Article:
Denver Direct: Citizens Document Prairie Dog Poison on Playground Site at 26th Ave

Tuesday, November 27, 2012

Citizens Document Prairie Dog Poison on Playground Site at 26th Ave

Ed. note: Thanks to Patricia Olson, Holly Hazard, and Ghia Speakman for allowing us to publish their excellent work in documenting this toxic danger, and to Dave Felice for forwarding it to us.

November 20, 2012

I, Patricia N. Olson, 2690 Hanover Street, Denver, CO 80238, 970-222-0881, on Monday, November 20th, 2012, make this voluntary statement to the Commissioner of Agriculture, State of Colorado. I have read and understand the contents of this statement. The statement is true to the best of my knowledge and belief. I am at least 18 years of age and, if needed, would be willing and able to testify to information contained herein at court or hearing.
At approximately 11:00 a.m. on Monday, November 19, 2012, I met Holly Hazard, Senior Vice President, Programs & Innovations for the Humane Society of the United States and Ghia Speakman, staff member with wildlife expertise from the Prairie Dog Coalition, to further evaluate the proposed 26th Ave Park for a pilot project.
I am a veterinarian who lives near the proposed 26th Ave Park and have been concerned for over a year about the administration of aluminum phosphide fields in the Stapleton area – cautioning the developer, city council members, the mayor and many other agencies/groups about the potential risks for pets and children.
The proposed 26th Ave Park, to be developed by Forest City Enterprises, is to provide 2 acres for a children’s playground park and 23 acres for a natural park. Many Stapleton citizens believe that the natural part of the future park could be developed so that prairie dogs could co-exist with people. Wildlife scientists at the National Wildlife Research Center have already offered their help to contracept the prairie dogs so that the population would be manageable. Several other wildlife experts have offered their expertise on using natural grasses and other barriers to prevent migration of the animals into the playground or other undesired areas. The proposed pilot would allow prairie dogs and associated species to survive, allow children to play in the park safely, and offer children a rich educational experience about wildlife.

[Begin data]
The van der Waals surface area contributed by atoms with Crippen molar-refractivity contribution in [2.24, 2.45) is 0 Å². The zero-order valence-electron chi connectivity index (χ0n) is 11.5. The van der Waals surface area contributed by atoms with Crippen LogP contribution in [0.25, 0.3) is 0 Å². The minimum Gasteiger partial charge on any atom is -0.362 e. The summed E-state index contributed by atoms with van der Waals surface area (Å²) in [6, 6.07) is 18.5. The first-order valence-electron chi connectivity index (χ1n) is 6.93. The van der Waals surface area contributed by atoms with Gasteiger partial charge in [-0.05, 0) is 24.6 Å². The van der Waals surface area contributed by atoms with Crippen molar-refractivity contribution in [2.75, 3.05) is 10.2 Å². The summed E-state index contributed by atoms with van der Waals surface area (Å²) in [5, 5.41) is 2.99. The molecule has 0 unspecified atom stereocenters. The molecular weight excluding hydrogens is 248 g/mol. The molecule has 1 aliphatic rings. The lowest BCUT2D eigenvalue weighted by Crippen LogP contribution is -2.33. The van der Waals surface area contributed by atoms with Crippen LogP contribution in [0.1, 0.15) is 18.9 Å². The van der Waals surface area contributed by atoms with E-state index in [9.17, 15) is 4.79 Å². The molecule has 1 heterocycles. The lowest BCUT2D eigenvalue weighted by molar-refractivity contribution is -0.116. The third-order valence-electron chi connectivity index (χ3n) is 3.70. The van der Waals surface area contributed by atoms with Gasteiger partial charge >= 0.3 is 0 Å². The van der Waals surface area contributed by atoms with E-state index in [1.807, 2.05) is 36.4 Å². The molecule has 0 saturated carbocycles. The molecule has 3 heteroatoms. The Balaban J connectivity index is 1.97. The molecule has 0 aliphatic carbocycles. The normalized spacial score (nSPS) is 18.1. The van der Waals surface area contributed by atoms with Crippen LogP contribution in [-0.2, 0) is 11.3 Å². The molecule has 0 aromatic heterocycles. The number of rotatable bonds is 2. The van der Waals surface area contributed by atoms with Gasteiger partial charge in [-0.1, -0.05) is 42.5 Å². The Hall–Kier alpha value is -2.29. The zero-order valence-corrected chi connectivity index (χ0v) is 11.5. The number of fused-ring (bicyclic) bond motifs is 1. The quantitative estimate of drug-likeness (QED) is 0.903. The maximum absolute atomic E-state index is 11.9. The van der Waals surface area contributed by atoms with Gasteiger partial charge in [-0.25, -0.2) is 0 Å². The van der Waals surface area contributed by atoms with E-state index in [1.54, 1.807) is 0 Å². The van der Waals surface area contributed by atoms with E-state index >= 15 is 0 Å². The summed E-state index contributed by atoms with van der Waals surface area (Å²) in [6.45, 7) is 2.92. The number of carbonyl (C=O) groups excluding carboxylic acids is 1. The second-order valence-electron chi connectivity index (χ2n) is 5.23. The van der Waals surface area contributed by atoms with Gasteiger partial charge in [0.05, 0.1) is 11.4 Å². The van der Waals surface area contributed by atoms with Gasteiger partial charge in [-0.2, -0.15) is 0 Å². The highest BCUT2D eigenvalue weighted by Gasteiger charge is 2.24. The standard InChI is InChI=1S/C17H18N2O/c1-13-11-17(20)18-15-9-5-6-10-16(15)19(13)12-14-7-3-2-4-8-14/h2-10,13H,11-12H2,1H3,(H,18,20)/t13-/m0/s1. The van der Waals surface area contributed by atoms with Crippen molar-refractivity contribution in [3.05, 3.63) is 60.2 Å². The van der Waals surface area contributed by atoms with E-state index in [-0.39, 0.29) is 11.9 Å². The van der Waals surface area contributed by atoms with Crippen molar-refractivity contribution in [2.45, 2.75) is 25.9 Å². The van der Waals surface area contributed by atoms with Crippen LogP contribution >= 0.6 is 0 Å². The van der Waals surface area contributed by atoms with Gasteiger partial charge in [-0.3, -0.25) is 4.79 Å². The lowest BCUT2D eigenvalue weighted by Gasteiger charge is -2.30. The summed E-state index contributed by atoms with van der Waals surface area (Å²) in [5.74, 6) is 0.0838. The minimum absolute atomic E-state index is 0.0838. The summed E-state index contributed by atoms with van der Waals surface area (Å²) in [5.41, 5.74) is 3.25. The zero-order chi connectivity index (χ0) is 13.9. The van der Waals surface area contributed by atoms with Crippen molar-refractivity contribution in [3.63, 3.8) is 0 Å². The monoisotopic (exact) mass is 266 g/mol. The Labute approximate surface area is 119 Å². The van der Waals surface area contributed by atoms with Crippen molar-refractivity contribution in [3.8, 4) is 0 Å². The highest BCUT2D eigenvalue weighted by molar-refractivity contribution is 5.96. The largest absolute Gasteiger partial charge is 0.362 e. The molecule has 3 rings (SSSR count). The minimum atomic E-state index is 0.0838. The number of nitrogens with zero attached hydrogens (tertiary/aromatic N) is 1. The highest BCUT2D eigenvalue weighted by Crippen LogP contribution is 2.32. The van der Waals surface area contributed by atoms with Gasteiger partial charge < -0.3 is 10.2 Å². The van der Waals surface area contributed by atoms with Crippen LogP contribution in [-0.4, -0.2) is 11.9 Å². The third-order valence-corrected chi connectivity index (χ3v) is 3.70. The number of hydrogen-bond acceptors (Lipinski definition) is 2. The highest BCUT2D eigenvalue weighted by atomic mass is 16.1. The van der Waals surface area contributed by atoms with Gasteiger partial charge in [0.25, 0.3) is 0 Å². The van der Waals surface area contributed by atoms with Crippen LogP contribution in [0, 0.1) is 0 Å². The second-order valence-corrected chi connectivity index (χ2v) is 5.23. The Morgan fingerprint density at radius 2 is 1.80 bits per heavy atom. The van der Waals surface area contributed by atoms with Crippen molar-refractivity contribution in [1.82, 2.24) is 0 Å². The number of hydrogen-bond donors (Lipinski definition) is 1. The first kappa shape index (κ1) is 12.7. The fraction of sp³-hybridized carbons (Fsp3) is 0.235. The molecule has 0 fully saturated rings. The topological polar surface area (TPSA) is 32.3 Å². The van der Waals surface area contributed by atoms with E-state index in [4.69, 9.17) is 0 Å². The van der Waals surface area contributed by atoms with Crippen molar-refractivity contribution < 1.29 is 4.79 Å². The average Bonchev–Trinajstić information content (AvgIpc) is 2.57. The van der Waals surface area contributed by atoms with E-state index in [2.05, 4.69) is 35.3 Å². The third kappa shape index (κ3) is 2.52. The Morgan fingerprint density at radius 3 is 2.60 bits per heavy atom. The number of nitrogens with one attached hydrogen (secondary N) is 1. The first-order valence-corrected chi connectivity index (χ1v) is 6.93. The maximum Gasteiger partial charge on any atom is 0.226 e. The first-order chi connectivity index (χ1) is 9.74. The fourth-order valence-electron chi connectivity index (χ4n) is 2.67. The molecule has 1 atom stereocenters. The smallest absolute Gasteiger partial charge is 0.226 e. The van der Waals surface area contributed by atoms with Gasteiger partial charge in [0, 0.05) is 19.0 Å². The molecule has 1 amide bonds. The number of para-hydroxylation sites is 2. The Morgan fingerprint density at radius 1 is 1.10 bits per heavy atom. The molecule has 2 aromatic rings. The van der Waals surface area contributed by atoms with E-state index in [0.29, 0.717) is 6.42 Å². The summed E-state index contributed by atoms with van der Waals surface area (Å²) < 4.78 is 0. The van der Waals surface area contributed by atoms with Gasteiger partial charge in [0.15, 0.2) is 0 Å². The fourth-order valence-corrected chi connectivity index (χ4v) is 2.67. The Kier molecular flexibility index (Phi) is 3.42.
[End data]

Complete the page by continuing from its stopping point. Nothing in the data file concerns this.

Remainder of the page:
Many neighbors living near this proposed park site have been concerned for over a year because of the administration of aluminum phosphide to the land. They were concerned about the inhumane deaths of prairie dogs and also the potential risk to pets and children. A letter and photographs of children playing in the park were sent to Mayor Michael Hancock on 10/2/2012. As of today, I have received no response from the Mayor’s office.

Children playing in 26th Avenue Park – photographs taken 9/30/2012

Event on 11/19/2012
Thus, on November 19, 2012, Holly Hazard, Ghia Speakman and I were walking through the park to evaluate potential sites for the pilot project. Holly noticed a metal object in one of the prairie dog mounds. Initially, Ghia and Holly thought it likely a metal drinking bottle, or some other type of garbage. Holly decided to recover and identify the object.

Canister found on 11/19/2012 at the proposed 26th Ave Park site

Holly Hazard (left) recovering the can, along with Ghia Speakman (right) Patricia Olson (me) taking pictures

Recovered canister – Fumitoxin
White material noted inside the can and near can

Close-up of the can

I photograph Holly and Ghia for location
Holly also does GPS location
I walk directly north from the recovery site to get street intersection
26th Ave and Emporia

I tell Holly and Ghia to walk to my house (2690 Hanover Street) so that we can get the canister contained and so that they can clean up. We try to place the canister in a gallon zip-lock bag but it is too large so we cover the top and bottom with two gallon zip-lock bags and put this all inside a 30 gallon white kitchen garbage bag. Holly and Ghia wash their hands for several minutes.
We return to the park and find a second canister within 5 to 10 minutes.

Second canister found on 11/19/2012
We did not attempt to recover this one

Again, I photograph Holly and Ghia for landmarks

I walk directly north to get street intersection

Holly calls police and requests help. I return to my house and call Steve Blunt, Colorado Department of Agriculture. I clean up and leave to register my granddaughters for middle school.

Summary: Children are at-risk now and in the future (play ground area that is to be developed will be bounded by Fulton, 26th Ave, Florence and 25th Ave) to [toxic] waste that has not been cleaned up.